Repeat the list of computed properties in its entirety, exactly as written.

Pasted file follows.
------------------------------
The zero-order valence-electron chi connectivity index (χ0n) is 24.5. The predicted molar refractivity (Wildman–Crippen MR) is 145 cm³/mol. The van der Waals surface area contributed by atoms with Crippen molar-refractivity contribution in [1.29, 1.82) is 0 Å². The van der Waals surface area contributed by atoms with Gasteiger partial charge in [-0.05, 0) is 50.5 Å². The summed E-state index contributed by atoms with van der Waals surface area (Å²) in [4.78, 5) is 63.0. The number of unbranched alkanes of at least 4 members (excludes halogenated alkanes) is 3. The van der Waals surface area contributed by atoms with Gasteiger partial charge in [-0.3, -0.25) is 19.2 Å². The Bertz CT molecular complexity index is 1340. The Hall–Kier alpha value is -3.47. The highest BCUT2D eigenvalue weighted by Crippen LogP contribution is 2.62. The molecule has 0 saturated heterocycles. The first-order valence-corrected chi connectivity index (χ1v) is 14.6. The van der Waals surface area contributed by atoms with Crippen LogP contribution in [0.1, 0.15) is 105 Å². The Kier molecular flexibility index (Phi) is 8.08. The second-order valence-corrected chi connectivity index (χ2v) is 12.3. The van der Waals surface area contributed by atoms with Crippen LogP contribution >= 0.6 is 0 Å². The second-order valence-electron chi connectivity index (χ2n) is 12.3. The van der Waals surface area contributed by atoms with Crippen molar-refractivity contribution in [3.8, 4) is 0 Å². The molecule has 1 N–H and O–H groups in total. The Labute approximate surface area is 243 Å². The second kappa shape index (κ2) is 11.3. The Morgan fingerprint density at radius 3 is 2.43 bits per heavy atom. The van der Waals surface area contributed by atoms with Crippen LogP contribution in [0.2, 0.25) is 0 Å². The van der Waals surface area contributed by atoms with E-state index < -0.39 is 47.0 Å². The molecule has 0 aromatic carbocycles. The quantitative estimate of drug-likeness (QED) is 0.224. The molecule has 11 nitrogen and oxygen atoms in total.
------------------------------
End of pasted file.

The zero-order valence-electron chi connectivity index (χ0n) is 24.5. The predicted molar refractivity (Wildman–Crippen MR) is 145 cm³/mol. The van der Waals surface area contributed by atoms with Crippen molar-refractivity contribution in [1.29, 1.82) is 0 Å². The van der Waals surface area contributed by atoms with Gasteiger partial charge in [-0.05, 0) is 50.5 Å². The summed E-state index contributed by atoms with van der Waals surface area (Å²) in [4.78, 5) is 63.0. The number of unbranched alkanes of at least 4 members (excludes halogenated alkanes) is 3. The van der Waals surface area contributed by atoms with Gasteiger partial charge in [-0.3, -0.25) is 19.2 Å². The Bertz CT molecular complexity index is 1340. The Hall–Kier alpha value is -3.47. The highest BCUT2D eigenvalue weighted by Crippen LogP contribution is 2.62. The molecule has 0 saturated heterocycles. The first-order valence-corrected chi connectivity index (χ1v) is 14.6. The van der Waals surface area contributed by atoms with Crippen LogP contribution in [0.1, 0.15) is 105 Å². The Kier molecular flexibility index (Phi) is 8.08. The second-order valence-corrected chi connectivity index (χ2v) is 12.3. The van der Waals surface area contributed by atoms with Crippen LogP contribution >= 0.6 is 0 Å². The second-order valence-electron chi connectivity index (χ2n) is 12.3. The van der Waals surface area contributed by atoms with Crippen molar-refractivity contribution in [3.8, 4) is 0 Å². The molecule has 1 N–H and O–H groups in total. The Labute approximate surface area is 243 Å². The second kappa shape index (κ2) is 11.3. The Morgan fingerprint density at radius 3 is 2.43 bits per heavy atom. The van der Waals surface area contributed by atoms with Crippen LogP contribution in [0.2, 0.25) is 0 Å². The van der Waals surface area contributed by atoms with E-state index < -0.39 is 47.0 Å². The molecule has 0 aromatic carbocycles. The quantitative estimate of drug-likeness (QED) is 0.224. The molecule has 11 nitrogen and oxygen atoms in total.